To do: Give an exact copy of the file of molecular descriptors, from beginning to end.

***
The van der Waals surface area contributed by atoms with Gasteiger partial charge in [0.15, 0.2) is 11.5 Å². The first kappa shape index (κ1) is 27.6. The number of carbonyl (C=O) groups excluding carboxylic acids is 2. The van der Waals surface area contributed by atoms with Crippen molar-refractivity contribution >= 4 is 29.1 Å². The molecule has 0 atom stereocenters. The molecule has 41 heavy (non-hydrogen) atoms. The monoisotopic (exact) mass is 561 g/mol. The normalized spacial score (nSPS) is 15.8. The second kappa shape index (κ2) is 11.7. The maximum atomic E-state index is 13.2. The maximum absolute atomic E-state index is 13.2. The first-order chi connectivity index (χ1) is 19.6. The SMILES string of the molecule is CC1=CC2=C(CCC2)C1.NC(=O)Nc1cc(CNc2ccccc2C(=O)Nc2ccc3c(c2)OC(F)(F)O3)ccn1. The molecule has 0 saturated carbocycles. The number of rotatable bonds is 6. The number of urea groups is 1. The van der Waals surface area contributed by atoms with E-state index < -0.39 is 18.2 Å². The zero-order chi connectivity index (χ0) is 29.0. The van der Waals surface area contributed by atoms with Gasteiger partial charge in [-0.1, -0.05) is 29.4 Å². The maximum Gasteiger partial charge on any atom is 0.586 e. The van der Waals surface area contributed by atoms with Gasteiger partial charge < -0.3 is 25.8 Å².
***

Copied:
The van der Waals surface area contributed by atoms with Gasteiger partial charge in [0.15, 0.2) is 11.5 Å². The first kappa shape index (κ1) is 27.6. The number of carbonyl (C=O) groups excluding carboxylic acids is 2. The van der Waals surface area contributed by atoms with Crippen molar-refractivity contribution >= 4 is 29.1 Å². The molecule has 0 atom stereocenters. The molecule has 41 heavy (non-hydrogen) atoms. The monoisotopic (exact) mass is 561 g/mol. The normalized spacial score (nSPS) is 15.8. The second kappa shape index (κ2) is 11.7. The maximum atomic E-state index is 13.2. The maximum absolute atomic E-state index is 13.2. The first-order chi connectivity index (χ1) is 19.6. The SMILES string of the molecule is CC1=CC2=C(CCC2)C1.NC(=O)Nc1cc(CNc2ccccc2C(=O)Nc2ccc3c(c2)OC(F)(F)O3)ccn1. The molecule has 0 saturated carbocycles. The number of rotatable bonds is 6. The number of urea groups is 1. The van der Waals surface area contributed by atoms with E-state index < -0.39 is 18.2 Å². The zero-order chi connectivity index (χ0) is 29.0. The van der Waals surface area contributed by atoms with Gasteiger partial charge in [-0.1, -0.05) is 29.4 Å². The maximum Gasteiger partial charge on any atom is 0.586 e. The van der Waals surface area contributed by atoms with Gasteiger partial charge < -0.3 is 25.8 Å².